Well, we hauled that kit and schlepped it over broken rocks and clear-cut forests, propelled by Black Hawk and Chinook and Mi-8 and HMMWV and Toyota Hilux and Altama desert boots, through the mud of the Central Asian steppes, through minefields, ruins of great antiquity, and across more jeezly rocks than the nightmares of 10,000 geologists, up mountains and down streambeds and gingerly around wheat and poppy fields, under the scowls of men whose respect we needed. We hauled it up switchbacks, across washouts and half-collapsed Soviet armored-vehicle-launched bridges and fully-collapsed Afghan bridges of rotting wood and rotten hemp rope. Each time we lightened load, the rod and reel stuck stubbbornly along. Because we were going to Fish The Streams of the Hindu Kush.
And the appointed day came. Our party was two SF guys, two CI agents, and an interpreter. But as we loaded up, the rod and reel was not in its storage place. Some rat bastard had lightfingered it, and nobody owned up. So we fished with Dupont lures — in our case, M67 frag grenades.
The M67 operates similarly to the John Wayne era pineapple grenade (technically, the Mk 2 in US service). It does have a safety clip as well as a pin, to keep you from landing in Kingdom Come if you have been unwise enough to straighten the pins. (Trust us: under fire, you will have the strength for your pull to straighten the pins). So the drill is, slip the clip, pull the pin, and either throw the grenade (and the last safety mechanism, the handle or “spoon”, will fly free), or release the spoon and count down a couple of seconds if you want to shorten the time between release and bang. You have four and one half seconds, give or take; it is our experience that people holding cooking grenades in their hands tend to count off faster than heretofore.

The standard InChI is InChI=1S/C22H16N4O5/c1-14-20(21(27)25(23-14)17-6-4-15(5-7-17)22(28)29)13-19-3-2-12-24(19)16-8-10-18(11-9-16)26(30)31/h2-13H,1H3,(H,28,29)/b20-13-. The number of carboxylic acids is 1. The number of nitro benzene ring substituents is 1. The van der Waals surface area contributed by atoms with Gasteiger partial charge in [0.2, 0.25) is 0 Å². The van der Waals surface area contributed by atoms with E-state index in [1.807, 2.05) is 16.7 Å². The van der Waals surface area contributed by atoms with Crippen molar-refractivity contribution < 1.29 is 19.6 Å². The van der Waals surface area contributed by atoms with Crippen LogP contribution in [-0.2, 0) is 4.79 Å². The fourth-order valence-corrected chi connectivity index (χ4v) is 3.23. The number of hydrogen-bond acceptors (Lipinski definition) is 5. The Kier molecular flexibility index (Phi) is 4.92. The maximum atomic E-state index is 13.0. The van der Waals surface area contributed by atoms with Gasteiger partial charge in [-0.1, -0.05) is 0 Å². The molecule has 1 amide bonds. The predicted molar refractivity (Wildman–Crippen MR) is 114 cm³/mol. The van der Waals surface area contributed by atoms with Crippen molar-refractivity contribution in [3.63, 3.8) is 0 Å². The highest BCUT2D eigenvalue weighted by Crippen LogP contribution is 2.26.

The M67 is loaded with Composition B explosive and has an internal fragmentation layer. It’s a powerful pack of trouble for human beings, and it made short work of a nice string of fish in the King’s lake.
The noise drew out kids — either because kids are curious, which is a fact, or because Afghan farmers consider kids expendable items, which is also a fact, and use them as human reconnaissance drones — droneless drones, if you will. Unvehicled manned systems, maybe. And the kids had great fun retrieving the fish for us — they just asked for a fish each for their families. We had a great deal of trouble convincing the kids that there was a limit to how soon you could go in the water after we chucked each grenade. Like kids everywhere, these young guys thought they were immortal, and we were worried lest we accidentally injure one.
They thought the whole idea was funny, as they leaped into the bitterly cold snowmelt-filled lake and brought back the fish, which we strung up. Each time, they’d ask “You will give us a fish for this, right? That’s the deal?”
Well, we looked at each other and didn’t have to say anything. We told the kids, sure, and as we grew close to being maxed out on DuPont fishing, one of the kids apparently thought we’d double-cross him, so he moved to double-cross us first — another venerable Afghan tradition. He grabbed the largest fish and ran off, laughing.
The remaining kids were mortified. (An Afghan may cut your throat over an imagined slight, and he will steal anything that’s not nailed down, if it belongs to some impersonal organization. But in our experience, he would not steal from you, personally). Maybe because they thought now we wouldn’t give them each a fish.
Of course, we didn’t. We gave them all the fish. And the village dined on fish that night, compliments of the US Army Special Forces, and His Majesty King Zahir Shah, Father of The Country.
Kevin was a former Special Forces weapons man (MOS 18B, before the 18 series, 11B with Skill Qualification Indicator of S). His focus was on weapons: their history, effects and employment. He started WeaponsMan.com in 2011 and operated it until he passed away in 2017. His work is being preserved here at the request of his family.